This Brooklyn-Born Music Festival is Making its Debut in Africa This Year

<a href = "">  princess nokia | © Aaron Stathum/Flickr
<a href = ""> princess nokia | © Aaron Stathum/Flickr
Photo of Carina Claassens
12 July 2017

Those who have heard of AFROPUNK have probably added going to the festival it to their bucket list. The festival has finally added Johannesburg to its list of host cities; it will be coming to South Africa in December 2017 and will include a wide variety of music, art, food, and culture.

The multicultural festival AFROPUNK has been going strong for over 15 years. This year’s Johannesburg festival is expected to attract more than 10,000 visitors a day and the weekend-long event will be held at Constitution Hill in Braamfontein.

Alice Smith @ Afropunk 2014 | ©j-No/Flickr

What It’s All About

The festival was established in Brooklyn, New York, and has spread to Paris, London, Atlanta, and now Johannesburg. AFROPUNK’s roots are inspired by punk music and African culture. Since its inception, it has expanded its music repertoire to hip-hop, jazz, soul, and more. Ultimately it’s about freedom, no pretension, and bridging racial divides.

What to Expect From the Johannesburg Leg of the Festival

The line-up alone is enough to excite, with acts including Solange Knowles, Blk Jks, Urban Village, The Brother Moves On, and many more. Artisan food and craft vendors will showcase some of the best in local design, and visitors will experience all that this vibrant city has to offer in just one weekend.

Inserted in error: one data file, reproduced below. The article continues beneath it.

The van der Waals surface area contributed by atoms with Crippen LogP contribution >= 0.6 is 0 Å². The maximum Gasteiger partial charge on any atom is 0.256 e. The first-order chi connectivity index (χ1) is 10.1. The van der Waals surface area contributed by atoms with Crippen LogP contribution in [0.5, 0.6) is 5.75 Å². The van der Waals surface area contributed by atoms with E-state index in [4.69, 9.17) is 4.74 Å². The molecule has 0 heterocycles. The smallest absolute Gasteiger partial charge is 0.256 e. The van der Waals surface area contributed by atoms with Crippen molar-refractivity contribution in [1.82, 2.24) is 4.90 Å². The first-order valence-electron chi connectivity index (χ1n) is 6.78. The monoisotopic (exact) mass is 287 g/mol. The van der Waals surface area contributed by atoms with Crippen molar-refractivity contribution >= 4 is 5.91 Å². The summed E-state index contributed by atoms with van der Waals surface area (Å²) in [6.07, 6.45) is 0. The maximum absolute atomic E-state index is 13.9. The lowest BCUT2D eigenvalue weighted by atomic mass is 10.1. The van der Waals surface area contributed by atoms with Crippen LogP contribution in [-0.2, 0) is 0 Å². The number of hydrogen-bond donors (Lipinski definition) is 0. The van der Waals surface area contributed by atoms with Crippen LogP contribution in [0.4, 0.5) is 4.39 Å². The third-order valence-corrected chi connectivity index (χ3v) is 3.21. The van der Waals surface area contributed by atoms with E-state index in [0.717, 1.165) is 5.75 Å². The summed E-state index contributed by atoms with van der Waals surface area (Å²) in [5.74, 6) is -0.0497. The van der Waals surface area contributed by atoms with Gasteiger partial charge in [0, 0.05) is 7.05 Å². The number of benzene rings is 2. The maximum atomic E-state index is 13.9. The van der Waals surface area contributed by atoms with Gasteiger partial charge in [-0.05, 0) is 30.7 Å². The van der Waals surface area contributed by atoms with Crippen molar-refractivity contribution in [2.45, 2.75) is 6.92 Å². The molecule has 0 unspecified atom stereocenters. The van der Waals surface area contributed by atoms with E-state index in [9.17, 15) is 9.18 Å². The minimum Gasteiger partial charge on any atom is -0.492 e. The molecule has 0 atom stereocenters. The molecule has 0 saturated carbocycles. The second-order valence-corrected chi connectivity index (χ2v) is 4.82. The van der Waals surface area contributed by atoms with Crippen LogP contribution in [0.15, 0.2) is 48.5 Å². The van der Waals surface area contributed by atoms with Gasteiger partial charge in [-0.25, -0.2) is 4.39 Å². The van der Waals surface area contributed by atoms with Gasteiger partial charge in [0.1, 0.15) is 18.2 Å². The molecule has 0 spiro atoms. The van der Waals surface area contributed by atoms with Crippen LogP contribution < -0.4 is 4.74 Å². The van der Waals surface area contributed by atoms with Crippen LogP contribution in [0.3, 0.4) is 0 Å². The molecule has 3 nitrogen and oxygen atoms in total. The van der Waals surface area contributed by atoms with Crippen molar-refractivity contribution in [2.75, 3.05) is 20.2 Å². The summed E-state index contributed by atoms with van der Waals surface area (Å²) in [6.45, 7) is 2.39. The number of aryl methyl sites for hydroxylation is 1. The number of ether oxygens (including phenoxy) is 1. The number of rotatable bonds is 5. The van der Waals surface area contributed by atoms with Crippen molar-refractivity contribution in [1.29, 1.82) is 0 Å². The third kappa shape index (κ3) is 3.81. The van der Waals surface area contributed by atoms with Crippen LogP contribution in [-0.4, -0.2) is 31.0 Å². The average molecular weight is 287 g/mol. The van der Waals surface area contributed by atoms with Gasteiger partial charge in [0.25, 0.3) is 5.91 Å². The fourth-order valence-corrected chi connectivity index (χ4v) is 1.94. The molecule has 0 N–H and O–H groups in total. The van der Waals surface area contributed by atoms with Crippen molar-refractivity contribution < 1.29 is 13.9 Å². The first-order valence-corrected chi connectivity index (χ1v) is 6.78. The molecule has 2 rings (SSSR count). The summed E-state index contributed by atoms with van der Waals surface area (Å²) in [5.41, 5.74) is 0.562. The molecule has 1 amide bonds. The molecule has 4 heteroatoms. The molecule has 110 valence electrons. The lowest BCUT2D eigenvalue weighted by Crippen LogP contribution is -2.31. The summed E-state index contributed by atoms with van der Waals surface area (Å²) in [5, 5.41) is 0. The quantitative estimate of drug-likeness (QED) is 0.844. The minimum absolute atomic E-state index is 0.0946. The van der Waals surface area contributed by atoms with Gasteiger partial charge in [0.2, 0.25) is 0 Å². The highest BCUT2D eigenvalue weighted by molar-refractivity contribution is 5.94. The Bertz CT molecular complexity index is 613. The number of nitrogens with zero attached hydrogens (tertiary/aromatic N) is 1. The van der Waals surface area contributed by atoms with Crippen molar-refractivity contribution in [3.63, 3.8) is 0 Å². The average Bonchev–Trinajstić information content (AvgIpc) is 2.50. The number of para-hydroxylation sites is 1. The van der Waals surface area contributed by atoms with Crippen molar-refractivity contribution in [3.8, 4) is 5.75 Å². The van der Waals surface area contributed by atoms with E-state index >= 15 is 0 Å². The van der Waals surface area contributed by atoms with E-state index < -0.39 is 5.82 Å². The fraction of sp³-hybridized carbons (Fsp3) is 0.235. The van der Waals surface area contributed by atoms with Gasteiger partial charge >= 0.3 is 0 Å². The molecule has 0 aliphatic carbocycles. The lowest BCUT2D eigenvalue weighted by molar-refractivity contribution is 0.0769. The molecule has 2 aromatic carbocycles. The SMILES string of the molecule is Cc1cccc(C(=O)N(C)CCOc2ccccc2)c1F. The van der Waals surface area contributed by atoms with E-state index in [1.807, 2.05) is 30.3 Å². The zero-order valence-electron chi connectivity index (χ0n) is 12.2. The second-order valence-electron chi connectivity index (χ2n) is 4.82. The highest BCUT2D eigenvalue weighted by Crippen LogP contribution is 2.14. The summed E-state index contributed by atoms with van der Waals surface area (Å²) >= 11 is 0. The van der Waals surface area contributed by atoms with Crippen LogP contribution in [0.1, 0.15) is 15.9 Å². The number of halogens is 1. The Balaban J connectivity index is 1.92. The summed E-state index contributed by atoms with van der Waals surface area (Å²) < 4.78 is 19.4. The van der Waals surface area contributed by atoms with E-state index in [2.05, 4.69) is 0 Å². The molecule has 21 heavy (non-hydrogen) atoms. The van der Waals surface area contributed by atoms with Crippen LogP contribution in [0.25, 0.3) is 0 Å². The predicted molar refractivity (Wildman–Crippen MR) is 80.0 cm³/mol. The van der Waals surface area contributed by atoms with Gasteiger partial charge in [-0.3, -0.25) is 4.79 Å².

Festival goers will inevitably work up an appetite from moving and grooving to the amazing musical acts, so grab a bite to eat at one of the many food trucks or pop-up restaurants that specialise in global cuisine. And for those interested in some retail therapy, the SpinThrift Market sells everything from jewellery and beauty products to books and art.

LOLAWOLF | ©DeShaun Craddock/Flickr

The fact that the festival is hosted at Constitution Hill attests to its roots as the venue has a strong-historical significance in South Africa’s struggle to democratic freedom. Nelson Mandela was a prisoner in the complex while the South African Constitutional Court, a great symbol of independence, is housed on top of the hill.

Visitors to the festival will no doubt experience a total feeling of wonder when history and music meet on 30 and 31 December in Johannesburg.

Secure a Spot at this Not-To-Be-Missed Festival

Early-bird passes to the festival have already sold out, proving the high-volume of interest surrounding the event.

Main sale tickets are still available and can be purchased online through WebTickets. Weekend passes range from R400 (€26.43; $29.67) to R900 (€59.47; $66.76) while day passes can be bought for R600 (€39.65; $44.51).

Afro-Punk Festival 2010 | ©Adrian Miles/Flickr

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